Giving babies smooth peanut butter could provide lifelong allergy defence

Baby weaning on first foods
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Giving smooth peanut butter to babies and throughout early childhood could give lifelong protection against peanut allergy, researchers say.

Teenagers who ate it up to age five were 71% less likely to develop an allergy than if the food was shunned.

The team at King's College London advise parents to offer peanut butter during weaning, then regularly and in large amounts until age five.

Under-fives should not eat whole or chopped peanuts due to choking hazards.

The idea of giving peanut butter to babies and young children will horrify a generation of parents who were told to avoid the foodstuff due to the fear of allergies. The advice at one point was to avoid peanuts completely until age three.

But peanut allergies are becoming more common, now affecting one-in-50 children, and the ingredient is now banned from many schools.

The Kings College research has shown the original advice was wrong. Instead, early life is a critical period for the immune system to learn to recognise friend from foe.

Food allergies are the result of our immune system mistaking something harmless for a severe threat. It is why a small amount of peanut can cause an overwhelming and life-threatening reaction in somebody with an allergy.

Child eating peanut butter
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Around 15 years ago, 640 children at high-risk of peanut allergy started taking part in a clinical trial. Half avoided peanut and half had it as part of their diet between four-months-old and five-years-old.

The original results showed eating peanut butter led to a dramatic reduction in allergies by the time children celebrated their fifth birthdays.

But would that protection last or would those children need to take peanut constantly to stay protected?

The findings, now published in NEJM Evidence, showed the protection lasts whether children kept eating peanut or removed it from their diet.

In their teenage years:

  • Some 15 out of every 100 high-risk children that avoided peanut as an infant developed an allergy

  • Just four out of every 100 high-risk children that regularly ate peanut as an infant developed an allergy

  • It marked a reduction in allergy of 71%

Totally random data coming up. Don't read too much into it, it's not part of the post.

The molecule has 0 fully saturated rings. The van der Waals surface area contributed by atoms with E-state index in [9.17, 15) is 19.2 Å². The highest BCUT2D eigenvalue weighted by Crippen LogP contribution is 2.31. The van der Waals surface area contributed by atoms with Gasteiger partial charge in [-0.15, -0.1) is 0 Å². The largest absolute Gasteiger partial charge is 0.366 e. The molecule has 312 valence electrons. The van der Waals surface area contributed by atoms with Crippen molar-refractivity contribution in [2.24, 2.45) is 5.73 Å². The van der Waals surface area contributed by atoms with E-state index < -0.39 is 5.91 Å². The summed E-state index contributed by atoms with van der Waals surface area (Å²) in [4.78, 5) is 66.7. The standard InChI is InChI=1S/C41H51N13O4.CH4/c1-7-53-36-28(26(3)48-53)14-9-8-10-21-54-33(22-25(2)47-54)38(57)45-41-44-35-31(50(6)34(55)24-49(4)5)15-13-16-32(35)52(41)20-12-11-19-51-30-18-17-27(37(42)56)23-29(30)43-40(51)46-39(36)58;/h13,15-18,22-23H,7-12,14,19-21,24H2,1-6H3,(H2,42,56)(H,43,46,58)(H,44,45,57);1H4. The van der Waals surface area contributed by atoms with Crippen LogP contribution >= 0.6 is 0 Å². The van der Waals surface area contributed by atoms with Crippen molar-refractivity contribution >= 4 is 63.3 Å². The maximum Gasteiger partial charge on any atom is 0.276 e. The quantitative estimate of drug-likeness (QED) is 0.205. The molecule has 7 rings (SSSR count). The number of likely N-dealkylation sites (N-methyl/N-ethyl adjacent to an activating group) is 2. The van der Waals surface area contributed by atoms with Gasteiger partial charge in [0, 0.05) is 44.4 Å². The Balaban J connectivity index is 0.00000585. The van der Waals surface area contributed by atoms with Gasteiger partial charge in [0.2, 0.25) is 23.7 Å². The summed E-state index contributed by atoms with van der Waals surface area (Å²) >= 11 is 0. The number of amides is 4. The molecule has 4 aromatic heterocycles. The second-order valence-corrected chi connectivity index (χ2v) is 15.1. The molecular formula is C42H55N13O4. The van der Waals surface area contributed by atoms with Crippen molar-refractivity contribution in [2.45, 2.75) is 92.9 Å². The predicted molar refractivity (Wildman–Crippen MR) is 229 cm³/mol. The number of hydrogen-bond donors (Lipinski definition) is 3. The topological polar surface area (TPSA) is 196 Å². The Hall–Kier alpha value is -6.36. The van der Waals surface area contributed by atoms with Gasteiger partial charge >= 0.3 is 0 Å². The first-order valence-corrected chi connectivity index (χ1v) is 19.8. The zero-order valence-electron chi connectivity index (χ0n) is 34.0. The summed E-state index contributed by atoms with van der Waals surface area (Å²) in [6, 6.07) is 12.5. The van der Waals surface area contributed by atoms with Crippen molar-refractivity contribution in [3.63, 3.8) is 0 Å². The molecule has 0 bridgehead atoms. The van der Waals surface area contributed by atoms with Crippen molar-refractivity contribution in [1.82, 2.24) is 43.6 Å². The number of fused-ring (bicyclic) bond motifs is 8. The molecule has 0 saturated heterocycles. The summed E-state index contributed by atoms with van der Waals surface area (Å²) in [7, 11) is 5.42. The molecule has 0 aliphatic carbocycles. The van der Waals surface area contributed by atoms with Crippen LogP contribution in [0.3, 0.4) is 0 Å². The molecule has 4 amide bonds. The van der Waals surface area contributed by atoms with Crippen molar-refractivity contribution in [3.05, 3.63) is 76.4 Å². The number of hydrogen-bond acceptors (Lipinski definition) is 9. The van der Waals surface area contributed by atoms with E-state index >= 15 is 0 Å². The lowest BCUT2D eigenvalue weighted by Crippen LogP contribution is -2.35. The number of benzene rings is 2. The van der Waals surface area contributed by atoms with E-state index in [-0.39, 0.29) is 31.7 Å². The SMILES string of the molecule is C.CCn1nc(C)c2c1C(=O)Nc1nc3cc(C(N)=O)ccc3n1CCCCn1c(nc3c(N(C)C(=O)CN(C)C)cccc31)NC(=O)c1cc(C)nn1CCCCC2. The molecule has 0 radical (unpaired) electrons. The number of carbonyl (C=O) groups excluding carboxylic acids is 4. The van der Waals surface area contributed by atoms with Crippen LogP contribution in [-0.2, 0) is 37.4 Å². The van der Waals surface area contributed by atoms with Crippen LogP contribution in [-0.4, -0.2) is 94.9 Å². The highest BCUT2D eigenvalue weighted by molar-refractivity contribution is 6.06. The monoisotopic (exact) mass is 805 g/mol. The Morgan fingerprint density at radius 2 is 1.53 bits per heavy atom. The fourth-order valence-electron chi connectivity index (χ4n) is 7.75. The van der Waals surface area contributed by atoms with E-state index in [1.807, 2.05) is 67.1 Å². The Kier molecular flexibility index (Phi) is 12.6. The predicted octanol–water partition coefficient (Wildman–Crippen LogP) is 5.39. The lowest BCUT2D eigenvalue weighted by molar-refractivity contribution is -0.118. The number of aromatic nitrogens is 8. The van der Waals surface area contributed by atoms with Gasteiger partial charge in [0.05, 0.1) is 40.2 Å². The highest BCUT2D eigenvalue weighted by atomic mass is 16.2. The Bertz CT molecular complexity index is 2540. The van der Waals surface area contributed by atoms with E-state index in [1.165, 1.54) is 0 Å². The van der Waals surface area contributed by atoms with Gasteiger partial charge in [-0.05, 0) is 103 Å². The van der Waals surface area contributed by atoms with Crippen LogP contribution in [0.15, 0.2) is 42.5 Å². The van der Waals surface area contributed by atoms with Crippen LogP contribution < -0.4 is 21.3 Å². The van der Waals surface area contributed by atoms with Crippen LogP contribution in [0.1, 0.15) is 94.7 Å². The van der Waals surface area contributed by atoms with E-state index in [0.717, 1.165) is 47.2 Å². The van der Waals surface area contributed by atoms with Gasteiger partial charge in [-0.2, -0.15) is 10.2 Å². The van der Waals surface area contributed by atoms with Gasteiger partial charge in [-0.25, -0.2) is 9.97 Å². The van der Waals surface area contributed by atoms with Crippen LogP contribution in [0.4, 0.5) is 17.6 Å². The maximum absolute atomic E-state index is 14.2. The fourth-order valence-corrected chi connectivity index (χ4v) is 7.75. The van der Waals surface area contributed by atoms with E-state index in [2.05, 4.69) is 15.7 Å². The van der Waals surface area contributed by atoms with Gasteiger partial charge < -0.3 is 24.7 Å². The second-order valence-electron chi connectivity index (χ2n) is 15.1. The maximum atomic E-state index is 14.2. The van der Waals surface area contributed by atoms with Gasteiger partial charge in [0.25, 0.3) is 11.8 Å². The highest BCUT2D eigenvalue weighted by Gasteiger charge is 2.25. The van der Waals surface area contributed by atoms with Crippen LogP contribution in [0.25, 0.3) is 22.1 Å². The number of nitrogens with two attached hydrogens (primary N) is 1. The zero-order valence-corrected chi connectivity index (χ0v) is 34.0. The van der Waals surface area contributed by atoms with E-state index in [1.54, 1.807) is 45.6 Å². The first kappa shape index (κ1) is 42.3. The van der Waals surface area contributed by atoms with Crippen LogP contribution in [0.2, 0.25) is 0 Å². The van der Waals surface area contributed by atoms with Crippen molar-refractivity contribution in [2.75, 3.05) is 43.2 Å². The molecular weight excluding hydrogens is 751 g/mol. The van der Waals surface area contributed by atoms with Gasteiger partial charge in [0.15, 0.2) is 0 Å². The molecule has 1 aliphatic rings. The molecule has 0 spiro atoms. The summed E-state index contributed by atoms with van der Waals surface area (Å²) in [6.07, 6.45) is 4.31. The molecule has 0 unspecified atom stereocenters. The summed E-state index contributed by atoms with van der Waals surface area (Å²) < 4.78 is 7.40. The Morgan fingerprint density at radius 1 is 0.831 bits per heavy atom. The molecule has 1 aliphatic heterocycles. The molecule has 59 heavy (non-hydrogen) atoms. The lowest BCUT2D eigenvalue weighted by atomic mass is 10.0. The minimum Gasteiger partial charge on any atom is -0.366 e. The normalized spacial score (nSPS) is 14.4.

• Whether children kept eating peanut after five did not matter

"I'm delighted to see this protection continues into adolescence," Prof Gideon Lack, from King's College London, told the BBC.

He added: "We have good reason to believe [it will last] for the life of the individual, it is extremely unusual to see new onset of peanut allergy in adolescent years.

"This simple intervention will make a remarkable difference to future generations and see peanut allergies plummet."

The team advise including a soft paste of peanut butter or peanut puffs into a baby's diet once they are ready for solids. This is when:

  • They can stay in a sitting position, holding their head steady

  • Co-ordinate their eyes, hands and mouth so they can look at their food, pick it up and put it in their mouth

  • Swallow food, rather than spit it back out

After that point, peanut butter be consumed three-to-four times a week adding up to around one-and-a-half or two tablespoons of peanut butter a week.

It means the body's first experience of peanut is in the tummy where it is more likely to be recognised as food rather than on the skin, where it may be more likely to be treated as a threat.

The team suggest starting at four months if possible as this is before food allergies tend to emerge.

However, the UK's National Health Service (NHS) say parents can give smooth peanut butter to children from six months old and the World Health Organization (WHO) argues for exclusive breast feeding for the first six months.

It remains unclear whether children need to consume peanut for the full five years to reduce the allergy risk, or if just the impact is confined to the early period of their development.

Prof Lack says the "safest and wisest" thing to do would be the full five years as "we're talking about normal nutritious foods, not medication".

The team estimate 100,000 cases of peanut allergy could be prevented globally every year.

The US's National Institute of Allergy and Infectious Diseases funded the Kings College study.

The organisation's director Dr Jeanne Marrazzo said: "Today's findings should reinforce parents' and caregivers' confidence that feeding their young children peanut products beginning in infancy according to established guidelines can provide lasting protection from peanut allergy."

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